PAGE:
As chapter 3 opens, the importance and uniqueness of Richardson’s argument becomes clear. Most historians argue that the white South ultimately won the peace by employing vigilantism and brutality to end black voting rights and Reconstruction-era reforms. By comparison, Richardson’s thesis is that an emerging alliance between the South and white settlers in the West quickly overturned the nation’s too brief flirtation with racial equality. Even before the war, western states and territories had used both legal and extralegal means to maintain white dominance over Chinese immigrants, Natives, and people who just a decade before had been Mexican citizens. In the twelve years between the acquisition of California and the secession of South Carolina, Richardson observes, at least 163 Mexican Americans were lynched, a rate comparable to the fate of black southerners in the early years of the twentieth century. As in the later Jim Crow South, mobs often mutilated the corpses of their victims, slicing out tongues and burning the bodies as they swung from trees. In 1850, as the California territorial assembly prepared the legal framework for statehood, they restricted voting rights to “free white persons,” borrowed southern laws banning free blacks or those with Indian “blood” from testifying against whites, and prohibited marriage between “white persons” and “negroes or mulattoes” (p. 63).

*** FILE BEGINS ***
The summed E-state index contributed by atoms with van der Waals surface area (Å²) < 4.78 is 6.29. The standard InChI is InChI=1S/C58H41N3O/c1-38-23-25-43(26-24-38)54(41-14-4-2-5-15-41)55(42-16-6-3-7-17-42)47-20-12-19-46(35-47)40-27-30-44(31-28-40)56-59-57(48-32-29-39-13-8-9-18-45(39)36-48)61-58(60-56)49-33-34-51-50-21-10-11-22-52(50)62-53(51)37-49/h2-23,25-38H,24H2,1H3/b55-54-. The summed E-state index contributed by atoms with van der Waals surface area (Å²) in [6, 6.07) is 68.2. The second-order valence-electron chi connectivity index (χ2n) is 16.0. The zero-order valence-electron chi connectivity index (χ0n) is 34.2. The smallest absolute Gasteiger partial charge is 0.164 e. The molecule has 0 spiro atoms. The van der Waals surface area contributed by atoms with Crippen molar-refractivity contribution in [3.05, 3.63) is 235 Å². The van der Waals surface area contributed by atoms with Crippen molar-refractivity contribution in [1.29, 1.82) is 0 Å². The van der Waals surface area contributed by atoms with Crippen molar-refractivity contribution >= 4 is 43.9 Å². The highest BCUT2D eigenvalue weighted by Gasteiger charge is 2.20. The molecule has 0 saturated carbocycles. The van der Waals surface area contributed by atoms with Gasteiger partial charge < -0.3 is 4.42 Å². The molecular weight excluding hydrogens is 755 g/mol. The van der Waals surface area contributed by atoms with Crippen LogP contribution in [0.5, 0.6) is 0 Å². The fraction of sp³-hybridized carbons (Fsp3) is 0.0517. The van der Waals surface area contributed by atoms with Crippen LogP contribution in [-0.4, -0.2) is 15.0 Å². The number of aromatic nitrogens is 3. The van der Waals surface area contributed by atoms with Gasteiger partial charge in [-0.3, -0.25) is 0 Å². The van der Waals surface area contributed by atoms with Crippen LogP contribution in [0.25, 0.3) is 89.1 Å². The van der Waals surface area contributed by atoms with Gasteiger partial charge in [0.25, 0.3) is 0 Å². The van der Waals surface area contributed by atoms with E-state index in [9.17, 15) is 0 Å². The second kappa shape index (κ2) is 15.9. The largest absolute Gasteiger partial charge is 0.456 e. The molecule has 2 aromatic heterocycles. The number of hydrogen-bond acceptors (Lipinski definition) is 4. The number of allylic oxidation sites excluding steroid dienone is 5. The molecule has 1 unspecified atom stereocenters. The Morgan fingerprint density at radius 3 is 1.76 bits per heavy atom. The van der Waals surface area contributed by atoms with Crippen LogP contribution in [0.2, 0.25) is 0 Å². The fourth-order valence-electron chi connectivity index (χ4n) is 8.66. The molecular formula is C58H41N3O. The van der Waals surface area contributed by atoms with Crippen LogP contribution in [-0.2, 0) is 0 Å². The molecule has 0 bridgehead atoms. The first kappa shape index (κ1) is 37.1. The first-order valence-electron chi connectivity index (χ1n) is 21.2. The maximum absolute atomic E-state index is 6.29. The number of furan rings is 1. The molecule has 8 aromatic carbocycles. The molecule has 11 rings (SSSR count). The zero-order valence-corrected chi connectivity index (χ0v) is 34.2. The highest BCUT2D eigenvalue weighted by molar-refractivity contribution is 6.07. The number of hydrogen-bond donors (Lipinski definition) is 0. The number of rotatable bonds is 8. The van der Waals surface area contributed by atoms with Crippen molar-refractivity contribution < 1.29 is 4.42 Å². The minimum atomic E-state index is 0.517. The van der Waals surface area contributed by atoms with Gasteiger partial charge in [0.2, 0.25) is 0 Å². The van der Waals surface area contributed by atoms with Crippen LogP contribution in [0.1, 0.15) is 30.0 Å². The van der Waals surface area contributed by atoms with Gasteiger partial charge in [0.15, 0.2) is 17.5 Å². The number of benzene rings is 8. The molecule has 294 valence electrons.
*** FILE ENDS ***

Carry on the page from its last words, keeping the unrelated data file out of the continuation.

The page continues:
The troubling connections between southern attitudes and western practices posed problems for Abraham Lincoln during the war. In 1862, just as Union military efforts reached their lowest moments, Dakotas in the Minnesota Territory rose up to retake the 24 million acres of land they had lost the decade before. Military officers in the Midwest, hoping to execute all of the surrendering men, organized courts-martial designed to eliminate hundreds of Dakotas. Aware of the dangerous precedent of executing men found guilty of taking up arms against the federal government, Lincoln commuted the sentence of those found guilty of taking lives while on the battlefield and reserved execution for those Dakotas who had murdered civilians. Even so, the thirty-eight Dakotas hanged on December 26, 1862, constituted the largest mass execution in American history.

Southern and western politicians, who alike worried that federal power was often wielded in the name of racial equality, collectively advanced the argument that legislation designed to protect nonwhites was tantamount to attacks on the property rights of the wealthy. In an interview with a New York paper, former Confederate secretary of state Robert Toombs compared former slaves to the 1871 Paris Communards. “Only those who owned the country should govern it,” Toombs lectured, “and the men who had no property had no right to make laws for property-holders” (p. 85). For their part, western legislators were less concerned about black voters—there were only about 1,700 African American males of voting age in California in 1870—than they were about the potential 37,000 potential Chinese voters. Members of the Nevada legislature refused to ratify the 15th Amendment until Congress banned those born in China from voting, and both California and Oregon rejected the amendment outright. Openly appealing to racism, Democratic candidates gained political control of California and Oregon, while in Los Angeles, a mob of roughly 5,800 men lynched fifteen Chinese. In hopes of demonstrating their fealty to the new racial order, the throng included a good number of Mexican Americans. (California finally ratified the Fifteenth Amendment in April 1962.)